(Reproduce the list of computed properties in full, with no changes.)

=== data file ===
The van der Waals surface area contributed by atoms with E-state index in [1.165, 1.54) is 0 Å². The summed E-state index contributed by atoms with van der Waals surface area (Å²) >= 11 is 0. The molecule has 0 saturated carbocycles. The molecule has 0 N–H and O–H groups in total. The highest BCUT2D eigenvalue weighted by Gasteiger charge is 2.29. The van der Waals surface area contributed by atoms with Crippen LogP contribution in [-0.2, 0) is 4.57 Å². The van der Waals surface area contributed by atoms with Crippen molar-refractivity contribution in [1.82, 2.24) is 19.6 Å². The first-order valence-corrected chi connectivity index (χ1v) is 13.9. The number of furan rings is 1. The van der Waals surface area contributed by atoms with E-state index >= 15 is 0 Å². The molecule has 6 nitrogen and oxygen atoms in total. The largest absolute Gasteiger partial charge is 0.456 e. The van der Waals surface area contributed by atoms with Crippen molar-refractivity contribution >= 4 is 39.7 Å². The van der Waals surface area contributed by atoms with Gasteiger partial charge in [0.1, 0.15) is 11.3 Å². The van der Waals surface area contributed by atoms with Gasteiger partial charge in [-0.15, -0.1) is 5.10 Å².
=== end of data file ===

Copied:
The van der Waals surface area contributed by atoms with E-state index in [1.165, 1.54) is 0 Å². The summed E-state index contributed by atoms with van der Waals surface area (Å²) >= 11 is 0. The molecule has 0 saturated carbocycles. The molecule has 0 N–H and O–H groups in total. The highest BCUT2D eigenvalue weighted by Gasteiger charge is 2.29. The van der Waals surface area contributed by atoms with Crippen LogP contribution in [-0.2, 0) is 4.57 Å². The van der Waals surface area contributed by atoms with Crippen molar-refractivity contribution in [1.82, 2.24) is 19.6 Å². The first-order valence-corrected chi connectivity index (χ1v) is 13.9. The number of furan rings is 1. The van der Waals surface area contributed by atoms with E-state index >= 15 is 0 Å². The molecule has 6 nitrogen and oxygen atoms in total. The largest absolute Gasteiger partial charge is 0.456 e. The van der Waals surface area contributed by atoms with Crippen molar-refractivity contribution >= 4 is 39.7 Å². The van der Waals surface area contributed by atoms with Gasteiger partial charge in [0.1, 0.15) is 11.3 Å². The van der Waals surface area contributed by atoms with Gasteiger partial charge in [-0.15, -0.1) is 5.10 Å².